We cloned two beta subunits of large-conductance calcium-activated potassium (BK) channels, hKCNMB3 (BKbeta1) and hKCNMB4 (BKbeta4). Profiling mRNA expression showed that hKCNMB3 expression is enriched in testis and hKCNMB4 expression is very prominent in brain. We coexpressed BK channel alpha (BKalpha) and BKbeta4 subunits in vitro in CHO cells. We compared BKalpha/beta4 mediated currents with those of smooth muscle BKalpha/beta1 channels. BKbeta4 slowed activation kinetics more significantly, led to a steeper apparent calcium sensitivity, and shifted the voltage range of BK current activation to more negative potentials than BKbeta1. BKalpha/beta4 channels were not blocked by 100 nM charybdotoxin or iberiotoxin, and were activated by 17beta-estradiol.
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              Hydrogen peroxide is an endothelium-derived hyperpolarizing factor in mice.

              The endothelium plays an important role in maintaining vascular homeostasis by synthesizing and releasing several endothelium-derived relaxing factors, such as prostacyclin, nitric oxide (NO), and the previously unidentified endothelium-derived hyperpolarizing factor (EDHF). In this study, we examined our hypothesis that hydrogen peroxide (H(2)O(2)) derived from endothelial NO synthase (eNOS) is an EDHF. EDHF-mediated relaxation and hyperpolarization in response to acetylcholine (ACh) were markedly attenuated in small mesenteric arteries from eNOS knockout (eNOS-KO) mice. In the eNOS-KO mice, vasodilating and hyperpolarizing responses of vascular smooth muscle per se were fairly well preserved, as was the increase in intracellular calcium in endothelial cells in response to ACh. Antihypertensive treatment with hydralazine failed to improve the EDHF-mediated relaxation. Catalase, which dismutates H(2)O(2) to form water and oxygen, inhibited EDHF-mediated relaxation and hyperpolarization, but it did not affect endothelium-independent relaxation following treatment with the K(+) channel opener levcromakalim. Exogenous H(2)O(2) elicited similar relaxation and hyperpolarization in endothelium-stripped arteries. Finally, laser confocal microscopic examination with peroxide-sensitive fluorescence dye demonstrated that the endothelium produced H(2)O(2) upon stimulation by ACh and that the H(2)O(2) production was markedly reduced in eNOS-KO mice. These results indicate that H(2)O(2) is an EDHF in mouse small mesenteric arteries and that eNOS is a major source of the reactive oxygen species.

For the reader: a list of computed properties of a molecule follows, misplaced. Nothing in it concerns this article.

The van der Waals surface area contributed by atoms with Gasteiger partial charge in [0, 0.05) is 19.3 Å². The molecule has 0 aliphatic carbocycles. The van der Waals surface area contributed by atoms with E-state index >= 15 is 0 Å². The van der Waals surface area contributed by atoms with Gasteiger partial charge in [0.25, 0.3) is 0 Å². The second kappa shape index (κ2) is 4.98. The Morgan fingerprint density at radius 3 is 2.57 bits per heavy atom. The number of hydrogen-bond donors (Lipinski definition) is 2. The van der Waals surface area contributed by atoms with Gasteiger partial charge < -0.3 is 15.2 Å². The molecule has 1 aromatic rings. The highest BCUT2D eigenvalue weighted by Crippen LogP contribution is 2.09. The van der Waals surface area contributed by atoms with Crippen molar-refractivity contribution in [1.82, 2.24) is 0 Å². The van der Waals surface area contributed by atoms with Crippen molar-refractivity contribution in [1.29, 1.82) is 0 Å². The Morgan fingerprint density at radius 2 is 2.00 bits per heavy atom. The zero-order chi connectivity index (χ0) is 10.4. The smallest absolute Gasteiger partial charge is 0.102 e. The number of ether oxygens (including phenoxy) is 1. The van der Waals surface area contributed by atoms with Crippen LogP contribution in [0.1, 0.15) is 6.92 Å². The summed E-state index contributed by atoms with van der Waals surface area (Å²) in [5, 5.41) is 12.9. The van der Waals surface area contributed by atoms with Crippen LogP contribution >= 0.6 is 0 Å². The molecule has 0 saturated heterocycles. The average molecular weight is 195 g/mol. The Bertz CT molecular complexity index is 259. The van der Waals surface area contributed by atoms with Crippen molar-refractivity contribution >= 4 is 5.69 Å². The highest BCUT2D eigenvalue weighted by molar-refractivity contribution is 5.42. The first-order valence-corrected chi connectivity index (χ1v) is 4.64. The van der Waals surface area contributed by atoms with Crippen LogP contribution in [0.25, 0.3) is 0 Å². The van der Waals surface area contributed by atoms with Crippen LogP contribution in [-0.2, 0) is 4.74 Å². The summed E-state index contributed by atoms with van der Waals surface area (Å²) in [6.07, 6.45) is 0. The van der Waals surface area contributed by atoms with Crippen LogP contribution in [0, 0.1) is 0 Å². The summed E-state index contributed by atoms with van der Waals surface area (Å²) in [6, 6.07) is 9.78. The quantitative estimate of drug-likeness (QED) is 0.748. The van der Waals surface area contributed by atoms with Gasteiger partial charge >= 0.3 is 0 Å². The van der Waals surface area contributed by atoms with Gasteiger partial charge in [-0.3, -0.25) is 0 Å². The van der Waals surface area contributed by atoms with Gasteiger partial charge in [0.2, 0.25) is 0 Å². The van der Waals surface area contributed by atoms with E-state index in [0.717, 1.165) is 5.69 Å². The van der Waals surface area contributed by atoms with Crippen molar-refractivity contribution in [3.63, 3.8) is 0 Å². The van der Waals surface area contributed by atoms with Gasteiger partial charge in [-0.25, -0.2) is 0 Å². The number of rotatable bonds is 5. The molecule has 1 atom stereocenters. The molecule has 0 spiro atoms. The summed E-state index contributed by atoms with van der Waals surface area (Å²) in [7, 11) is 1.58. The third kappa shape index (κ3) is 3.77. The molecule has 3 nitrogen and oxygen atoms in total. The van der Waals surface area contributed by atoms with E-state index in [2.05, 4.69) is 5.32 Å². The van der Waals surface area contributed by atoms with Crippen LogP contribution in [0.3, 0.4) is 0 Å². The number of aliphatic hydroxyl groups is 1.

Author and article information

                J Cell Biol
                The Journal of Cell Biology
                The Rockefeller University Press
                1 April 2002
                : 157
                : 1
                : 173-184
                [1 ]Division of Pulmonary, Allergy, and Critical Care Medicine
                [2 ]Institute for Environmental Medicine, Department of Medicine, University of Pennsylvania School of Medicine, Philadelphia, PA 19104
                [3 ]Department of Biomedical Sciences, College of Veterinary Medicine, Cornell University, Ithaca, NY 14853
                Author notes

                Address correspondence to Christopher D. O'Brien, Dept. of Pulmonary/Critical Care, University of Pennsylvania, 838 BRB II/III, 421 Curie Blvd., Philadelphia, PA 19104. Tel.: (215) 746-6709. Fax: (215) 573-4469. E-mail: christoo@

                Copyright © 2002, The Rockefeller University Press